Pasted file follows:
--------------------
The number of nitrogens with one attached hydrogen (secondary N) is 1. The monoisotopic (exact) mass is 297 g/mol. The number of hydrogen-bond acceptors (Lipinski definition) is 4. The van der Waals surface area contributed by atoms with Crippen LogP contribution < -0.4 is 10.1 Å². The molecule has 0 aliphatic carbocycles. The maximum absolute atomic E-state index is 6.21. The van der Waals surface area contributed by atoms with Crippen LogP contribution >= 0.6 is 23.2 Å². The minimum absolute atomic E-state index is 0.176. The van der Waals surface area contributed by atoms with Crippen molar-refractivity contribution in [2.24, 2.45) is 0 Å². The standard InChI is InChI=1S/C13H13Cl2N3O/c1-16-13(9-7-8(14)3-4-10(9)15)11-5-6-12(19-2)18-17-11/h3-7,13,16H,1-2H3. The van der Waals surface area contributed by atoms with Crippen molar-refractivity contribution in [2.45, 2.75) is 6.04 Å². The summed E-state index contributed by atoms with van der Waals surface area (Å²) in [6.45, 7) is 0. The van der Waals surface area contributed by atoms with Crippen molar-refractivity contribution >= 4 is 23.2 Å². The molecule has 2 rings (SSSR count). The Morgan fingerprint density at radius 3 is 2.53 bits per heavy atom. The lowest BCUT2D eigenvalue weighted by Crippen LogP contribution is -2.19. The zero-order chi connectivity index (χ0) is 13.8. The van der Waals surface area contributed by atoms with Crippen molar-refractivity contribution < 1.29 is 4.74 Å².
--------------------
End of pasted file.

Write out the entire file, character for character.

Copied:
The number of nitrogens with one attached hydrogen (secondary N) is 1. The monoisotopic (exact) mass is 297 g/mol. The number of hydrogen-bond acceptors (Lipinski definition) is 4. The van der Waals surface area contributed by atoms with Crippen LogP contribution < -0.4 is 10.1 Å². The molecule has 0 aliphatic carbocycles. The maximum absolute atomic E-state index is 6.21. The van der Waals surface area contributed by atoms with Crippen LogP contribution >= 0.6 is 23.2 Å². The minimum absolute atomic E-state index is 0.176. The van der Waals surface area contributed by atoms with Crippen molar-refractivity contribution in [2.24, 2.45) is 0 Å². The standard InChI is InChI=1S/C13H13Cl2N3O/c1-16-13(9-7-8(14)3-4-10(9)15)11-5-6-12(19-2)18-17-11/h3-7,13,16H,1-2H3. The van der Waals surface area contributed by atoms with Crippen molar-refractivity contribution in [2.45, 2.75) is 6.04 Å². The summed E-state index contributed by atoms with van der Waals surface area (Å²) in [6.45, 7) is 0. The van der Waals surface area contributed by atoms with Crippen molar-refractivity contribution >= 4 is 23.2 Å². The molecule has 2 rings (SSSR count). The Morgan fingerprint density at radius 3 is 2.53 bits per heavy atom. The lowest BCUT2D eigenvalue weighted by Crippen LogP contribution is -2.19. The zero-order chi connectivity index (χ0) is 13.8. The van der Waals surface area contributed by atoms with Crippen molar-refractivity contribution < 1.29 is 4.74 Å².